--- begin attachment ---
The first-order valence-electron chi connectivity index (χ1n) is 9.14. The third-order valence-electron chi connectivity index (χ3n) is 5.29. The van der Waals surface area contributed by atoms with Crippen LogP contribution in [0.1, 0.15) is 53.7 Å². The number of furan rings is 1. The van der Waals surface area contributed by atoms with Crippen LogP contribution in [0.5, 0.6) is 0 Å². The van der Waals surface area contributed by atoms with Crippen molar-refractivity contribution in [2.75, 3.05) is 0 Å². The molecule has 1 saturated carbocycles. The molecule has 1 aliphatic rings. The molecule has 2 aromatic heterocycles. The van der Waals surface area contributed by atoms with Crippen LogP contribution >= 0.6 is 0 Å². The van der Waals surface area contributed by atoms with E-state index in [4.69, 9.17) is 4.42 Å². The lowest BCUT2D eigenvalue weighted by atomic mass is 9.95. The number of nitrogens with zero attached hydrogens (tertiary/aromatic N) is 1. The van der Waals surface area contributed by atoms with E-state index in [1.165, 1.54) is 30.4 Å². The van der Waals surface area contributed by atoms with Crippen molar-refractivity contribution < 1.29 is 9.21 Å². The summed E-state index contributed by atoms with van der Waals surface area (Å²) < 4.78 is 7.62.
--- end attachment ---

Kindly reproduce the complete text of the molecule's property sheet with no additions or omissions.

The first-order valence-electron chi connectivity index (χ1n) is 9.14. The third-order valence-electron chi connectivity index (χ3n) is 5.29. The van der Waals surface area contributed by atoms with Crippen LogP contribution in [0.1, 0.15) is 53.7 Å². The number of furan rings is 1. The van der Waals surface area contributed by atoms with Crippen LogP contribution in [0.5, 0.6) is 0 Å². The van der Waals surface area contributed by atoms with Crippen molar-refractivity contribution in [2.75, 3.05) is 0 Å². The molecule has 1 saturated carbocycles. The molecule has 1 aliphatic rings. The molecule has 2 aromatic heterocycles. The van der Waals surface area contributed by atoms with Crippen LogP contribution >= 0.6 is 0 Å². The van der Waals surface area contributed by atoms with E-state index in [4.69, 9.17) is 4.42 Å². The lowest BCUT2D eigenvalue weighted by atomic mass is 9.95. The number of nitrogens with zero attached hydrogens (tertiary/aromatic N) is 1. The van der Waals surface area contributed by atoms with E-state index in [1.165, 1.54) is 30.4 Å². The van der Waals surface area contributed by atoms with Crippen molar-refractivity contribution < 1.29 is 9.21 Å². The summed E-state index contributed by atoms with van der Waals surface area (Å²) < 4.78 is 7.62.